sudo nano /etc/rc.local 

Add line before exit 0 :

 sudo node /home/pi/sonos/server.js < /dev/null & 

CTRL-X, Y to save. You can see me running this along with OpenHAB, a Bluetooth Presence Detector for the Home, and HAP-NodeJS HomeKit Server - it should also be running if you've already completed the Wi-Fi Lighting Pre-Tutorial.

add to rc-local Creating a HomeKit device for Sonos

The point of this project is that Sonos cannot be controlled by Siri, however we can add some degree of control by creating a fake HomeKit device that activates a specific playlist when we turn it on - fake light is the easiest way to do this.

First go to catalog HAP-NodeJS / and install the "request" module.

 sudo npm install request 

Then go to directory accessories / and grab my finished fixture with the following simple command:


Make some changes if necessary - this is set to the Sonos location "Bedroom hosts" default so change master lines %20bedroom in direction of the beginning of the code if you want it to be directed to another room. Since we were pretending to be light, sending the brightness command won't really do anything, although I'll update it at some point to handle the volume. This is the block of code that does the magic:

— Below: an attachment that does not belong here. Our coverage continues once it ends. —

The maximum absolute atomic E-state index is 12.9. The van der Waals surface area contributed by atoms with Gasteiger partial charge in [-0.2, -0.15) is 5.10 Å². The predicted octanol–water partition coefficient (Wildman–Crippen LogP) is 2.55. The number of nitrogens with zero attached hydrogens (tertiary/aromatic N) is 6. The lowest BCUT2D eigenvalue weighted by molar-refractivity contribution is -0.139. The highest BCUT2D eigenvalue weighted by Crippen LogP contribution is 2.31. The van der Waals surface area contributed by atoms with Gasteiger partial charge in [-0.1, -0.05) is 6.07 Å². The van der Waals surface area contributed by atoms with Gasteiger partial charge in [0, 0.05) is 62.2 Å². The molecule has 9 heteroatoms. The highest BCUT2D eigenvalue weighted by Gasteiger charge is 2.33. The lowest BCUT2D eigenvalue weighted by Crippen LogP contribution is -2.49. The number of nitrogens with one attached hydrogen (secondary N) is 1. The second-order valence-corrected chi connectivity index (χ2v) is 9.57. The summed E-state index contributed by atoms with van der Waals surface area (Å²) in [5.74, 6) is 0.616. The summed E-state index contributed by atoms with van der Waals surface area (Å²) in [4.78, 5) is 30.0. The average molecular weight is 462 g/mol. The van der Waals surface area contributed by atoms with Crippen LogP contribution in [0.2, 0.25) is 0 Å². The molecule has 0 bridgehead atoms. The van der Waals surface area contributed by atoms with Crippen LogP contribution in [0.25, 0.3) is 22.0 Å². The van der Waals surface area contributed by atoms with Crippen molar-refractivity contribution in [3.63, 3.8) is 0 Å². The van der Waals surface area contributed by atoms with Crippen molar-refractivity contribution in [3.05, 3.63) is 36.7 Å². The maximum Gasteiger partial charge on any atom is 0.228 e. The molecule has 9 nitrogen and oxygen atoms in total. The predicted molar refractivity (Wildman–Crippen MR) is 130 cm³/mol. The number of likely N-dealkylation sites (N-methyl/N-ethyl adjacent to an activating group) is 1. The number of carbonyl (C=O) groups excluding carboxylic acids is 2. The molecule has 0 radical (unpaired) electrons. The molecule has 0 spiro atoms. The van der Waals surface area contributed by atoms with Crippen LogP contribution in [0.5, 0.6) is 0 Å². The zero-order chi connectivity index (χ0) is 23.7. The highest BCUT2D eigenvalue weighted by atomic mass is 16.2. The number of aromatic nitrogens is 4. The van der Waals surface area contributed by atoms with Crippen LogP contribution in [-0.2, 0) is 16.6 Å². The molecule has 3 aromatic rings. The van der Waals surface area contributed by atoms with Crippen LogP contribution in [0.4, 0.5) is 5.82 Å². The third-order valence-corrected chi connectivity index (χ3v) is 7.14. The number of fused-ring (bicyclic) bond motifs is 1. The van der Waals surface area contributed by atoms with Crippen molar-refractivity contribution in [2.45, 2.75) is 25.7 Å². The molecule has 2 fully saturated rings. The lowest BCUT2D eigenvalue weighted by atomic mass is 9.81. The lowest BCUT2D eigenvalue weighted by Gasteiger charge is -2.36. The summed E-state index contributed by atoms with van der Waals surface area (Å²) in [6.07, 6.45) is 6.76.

setPowerOn: function(on) { console.log("Turning the light %s!", on ? "on" : "off"); FAKELIGHT.powerOn = on; console.log(on); if(on){ request('http://localhost:5005/master%20bedroom/playlist/romantic', function (error, response, body) { console.log("Sent play request"); }) } else{ request('http://localhost:5005/master%20bedroom/pause', function (error, response, body) { console.log("Sent pause request"); }) } }, 

You can see that it's surprisingly simple: when the source receives the setPowerOn command from HomeKit, it checks if the value is 1 (or true), and at what point it sends the Sonos HTTP API URL to play that playlist. If it's something else (i.e. 0, false), it sends a pause command. Restart the HAP-NodeJS server, then go to the iOS device and follow the same procedure as before to add the fake "Romantic" indicator list playback" (you will need pairing code 031-45-154) .